NSF SpectrumX Responds to NTIA on Implementing the National Spectrum Strategy

By Christina Clark

In November 2023, the National Telecommunications and Information Administration (NTIA) put out a request for information on the Implementation Plan for the National Spectrum Strategy (NSS). Seventy-five spectrum stakeholders responded to the request, including NSF SpectrumX, the U.S. National Science Foundation’s (NSF) Spectrum Innovation Center. 

In SpectrumX’s conclusion, the authors state:

“There are substantial synergies between the NSS Implementation Plan and both ongoing and planned SpectrumX activities, some of which have been described in this response. The relationships between academia, government, and industry that have been fostered through the NSF [Spectrum Innovation Initiative (SII)] and SpectrumX can be leveraged and dramatically expanded by NTIA in accomplishing the goals of the NSS as described in the pillars and strategic objectives.”

The NTIA released the National Spectrum Strategy after a  month period of stakeholder engagement. The NSS includes four “pillars” to achieve objectives for both near- and long-term goals:

  • “Pillar One: A Spectrum Pipeline to Ensure U.S. Leadership in Advanced and Emerging Technologies
  • Pillar Two:“Collaborative Long-Term Planning to Support the Nation’s Evolving Spectrum Needs
  • Pillar Three: Unprecedented Spectrum Innovation, Access, and Management through Technology Development
  • Pillar Four: Expanded Spectrum Expertise and Elevated National Awareness” shape the strategy as it is currently published.

In its official comment, SpectrumX summarizes its suggestions:

We present detailed comments and suggestions on the following aspects of the NSS, which we hope are useful to NTIA in framing the NSS Implementation Plan:

  1. Spectrum Utilization and Coexistence: We recommend that NTIA along with other Federal agencies convene the relevant stakeholders, including academia as a neutral participant, in studies that evaluate fairly how spectrum may be repurposed, reallocated, and/or shared.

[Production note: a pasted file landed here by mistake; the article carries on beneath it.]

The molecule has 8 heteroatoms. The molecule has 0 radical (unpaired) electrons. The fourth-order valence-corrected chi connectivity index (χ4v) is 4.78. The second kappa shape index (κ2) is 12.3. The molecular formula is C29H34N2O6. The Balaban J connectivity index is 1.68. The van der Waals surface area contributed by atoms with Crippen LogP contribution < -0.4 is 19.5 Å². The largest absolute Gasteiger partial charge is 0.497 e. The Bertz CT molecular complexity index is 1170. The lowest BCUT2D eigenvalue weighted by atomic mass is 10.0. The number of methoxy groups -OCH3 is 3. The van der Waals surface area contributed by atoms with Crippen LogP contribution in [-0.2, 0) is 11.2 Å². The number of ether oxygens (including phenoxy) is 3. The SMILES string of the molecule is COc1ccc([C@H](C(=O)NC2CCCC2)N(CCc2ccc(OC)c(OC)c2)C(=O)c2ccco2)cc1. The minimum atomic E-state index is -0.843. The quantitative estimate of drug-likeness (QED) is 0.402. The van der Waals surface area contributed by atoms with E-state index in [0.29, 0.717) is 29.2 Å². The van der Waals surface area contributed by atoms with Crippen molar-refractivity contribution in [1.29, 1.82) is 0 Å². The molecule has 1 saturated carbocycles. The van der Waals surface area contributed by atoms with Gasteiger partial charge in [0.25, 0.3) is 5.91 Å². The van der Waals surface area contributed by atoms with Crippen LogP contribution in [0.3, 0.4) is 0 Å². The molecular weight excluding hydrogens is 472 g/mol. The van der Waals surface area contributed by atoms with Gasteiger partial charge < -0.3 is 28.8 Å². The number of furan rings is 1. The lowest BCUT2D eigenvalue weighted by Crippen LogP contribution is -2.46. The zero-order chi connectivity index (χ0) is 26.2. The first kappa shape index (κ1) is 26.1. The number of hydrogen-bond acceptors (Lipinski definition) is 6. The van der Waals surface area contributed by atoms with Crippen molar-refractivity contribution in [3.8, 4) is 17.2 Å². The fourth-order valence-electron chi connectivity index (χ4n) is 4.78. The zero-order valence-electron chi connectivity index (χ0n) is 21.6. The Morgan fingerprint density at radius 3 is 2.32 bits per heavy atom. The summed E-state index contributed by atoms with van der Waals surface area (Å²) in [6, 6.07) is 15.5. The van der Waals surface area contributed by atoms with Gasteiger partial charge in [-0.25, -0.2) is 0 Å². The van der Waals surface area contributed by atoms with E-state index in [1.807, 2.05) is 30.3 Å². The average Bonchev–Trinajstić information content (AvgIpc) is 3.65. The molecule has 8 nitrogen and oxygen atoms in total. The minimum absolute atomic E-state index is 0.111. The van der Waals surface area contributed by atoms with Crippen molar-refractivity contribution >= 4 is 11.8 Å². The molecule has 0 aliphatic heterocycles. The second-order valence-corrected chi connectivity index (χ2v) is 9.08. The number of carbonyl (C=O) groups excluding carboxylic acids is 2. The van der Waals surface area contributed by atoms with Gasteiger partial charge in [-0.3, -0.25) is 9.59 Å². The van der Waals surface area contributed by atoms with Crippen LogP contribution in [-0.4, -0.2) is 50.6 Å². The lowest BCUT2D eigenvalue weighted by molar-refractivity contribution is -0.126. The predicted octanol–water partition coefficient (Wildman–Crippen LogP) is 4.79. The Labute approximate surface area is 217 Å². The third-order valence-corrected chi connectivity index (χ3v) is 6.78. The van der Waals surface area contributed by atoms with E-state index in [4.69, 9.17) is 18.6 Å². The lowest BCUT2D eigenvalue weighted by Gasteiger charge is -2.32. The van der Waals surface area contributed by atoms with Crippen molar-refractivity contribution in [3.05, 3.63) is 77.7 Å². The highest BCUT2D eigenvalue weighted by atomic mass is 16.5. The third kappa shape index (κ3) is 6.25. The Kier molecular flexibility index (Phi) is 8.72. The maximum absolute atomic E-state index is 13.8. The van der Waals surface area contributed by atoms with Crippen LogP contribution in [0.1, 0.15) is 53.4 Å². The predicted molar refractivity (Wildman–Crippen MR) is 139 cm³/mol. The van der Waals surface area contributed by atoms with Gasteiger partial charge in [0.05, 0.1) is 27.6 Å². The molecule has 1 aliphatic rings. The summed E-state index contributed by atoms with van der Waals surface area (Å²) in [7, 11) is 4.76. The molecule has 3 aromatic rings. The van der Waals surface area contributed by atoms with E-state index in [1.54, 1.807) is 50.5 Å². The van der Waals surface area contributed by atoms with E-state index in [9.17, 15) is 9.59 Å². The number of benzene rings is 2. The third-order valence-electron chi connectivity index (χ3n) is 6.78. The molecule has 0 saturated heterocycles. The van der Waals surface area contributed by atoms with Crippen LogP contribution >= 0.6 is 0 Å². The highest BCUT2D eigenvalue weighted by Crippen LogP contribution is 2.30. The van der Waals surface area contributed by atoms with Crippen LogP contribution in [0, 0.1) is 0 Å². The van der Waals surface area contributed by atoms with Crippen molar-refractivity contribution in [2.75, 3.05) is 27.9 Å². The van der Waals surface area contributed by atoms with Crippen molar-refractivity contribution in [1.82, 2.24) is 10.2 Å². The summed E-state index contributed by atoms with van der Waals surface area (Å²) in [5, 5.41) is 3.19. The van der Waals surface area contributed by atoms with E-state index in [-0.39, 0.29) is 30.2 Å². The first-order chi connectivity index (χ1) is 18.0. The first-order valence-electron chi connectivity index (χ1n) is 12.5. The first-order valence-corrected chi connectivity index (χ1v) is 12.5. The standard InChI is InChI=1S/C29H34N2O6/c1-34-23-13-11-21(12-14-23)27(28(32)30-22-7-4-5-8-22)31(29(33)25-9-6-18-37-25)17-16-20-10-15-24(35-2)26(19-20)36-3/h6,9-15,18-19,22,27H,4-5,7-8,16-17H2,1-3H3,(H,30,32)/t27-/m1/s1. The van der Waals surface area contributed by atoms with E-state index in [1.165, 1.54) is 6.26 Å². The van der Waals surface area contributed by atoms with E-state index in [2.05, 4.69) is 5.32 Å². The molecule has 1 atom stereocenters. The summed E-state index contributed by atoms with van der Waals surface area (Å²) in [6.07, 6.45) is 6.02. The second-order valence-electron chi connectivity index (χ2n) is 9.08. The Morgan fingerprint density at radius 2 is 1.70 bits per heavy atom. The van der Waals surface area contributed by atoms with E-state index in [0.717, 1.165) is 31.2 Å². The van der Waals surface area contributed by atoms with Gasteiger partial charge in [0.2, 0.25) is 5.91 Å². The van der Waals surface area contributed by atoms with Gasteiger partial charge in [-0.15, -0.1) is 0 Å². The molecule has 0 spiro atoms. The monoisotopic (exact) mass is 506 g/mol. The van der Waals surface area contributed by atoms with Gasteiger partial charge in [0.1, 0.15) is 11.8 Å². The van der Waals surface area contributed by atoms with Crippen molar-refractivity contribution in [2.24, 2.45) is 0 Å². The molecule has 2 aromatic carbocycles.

2. Testbeds: We recommend that NTIA explore how government, academia, and industry can collaborate in building very specific spectrum coexistence testbeds in 3.1 – 3.45 GHz and 7.125 – 8.4 GHz. This activity should include collecting detailed measurements about actual usage of these bands, as being done in SpectrumX, and leverage existing testbeds such as some of the ones being built under NSF’s Platforms for Advanced Wireless Research (PAWR) program. Instead of a single testbed, we recommend distributing testing with experimental licenses in different locations.
  3. Workforce development: We recommend that NTIA partner with NSF and leverage ongoing efforts within centers such as SpectrumX to educate the next generation of spectrum leaders. These educational efforts range from developing focused curricula to short- and long-term training, and have the goal of broadening participation of groups who have not historically engaged in these domains.
  4. Economic valuation of spectrum: We recommend that NTIA, in collaboration with Federal agencies, academia and industry, develop mechanisms and models that reveal or estimate the value of spectrum accounting for alternative uses by Federal and non-Federal stakeholders together with alternative access models including exclusively licensed, unlicensed, and sharing protocols. 

SpectrumX’s comments were authored by eight members of the center, and endorsed by two members of the center’s leadership team.

Contributing authors:


  • N. Scott Barker, SpectrumX broadening participation co-director, University of Virginia
  • Keith Gremban, SpectrumX, University of Colorado Boulder

Read the full SpectrumX comments here: Comments from SpectrumX

Learn more about the National Spectrum Strategy, stakeholder engagement, and further received comments here: NTIA National Spectrum Strategy Stakeholder Engagement

About SpectrumX

SpectrumX is funded by the U.S. National Science Foundation (NSF) as part of its Spectrum Innovation Initiative, under grant number AST 21-32700. SpectrumX is the world’s largest academic hub where all radio spectrum stakeholders can innovate, collaborate, and contribute to maximizing social welfare of this precious resource.

To learn more about SpectrumX, please visit spectrumx.org.

Christina Clark, Research Communications Specialist
SpectrumX / Notre Dame Research / University of Notre Dame
cclark26@nd.edu / 574.631.2665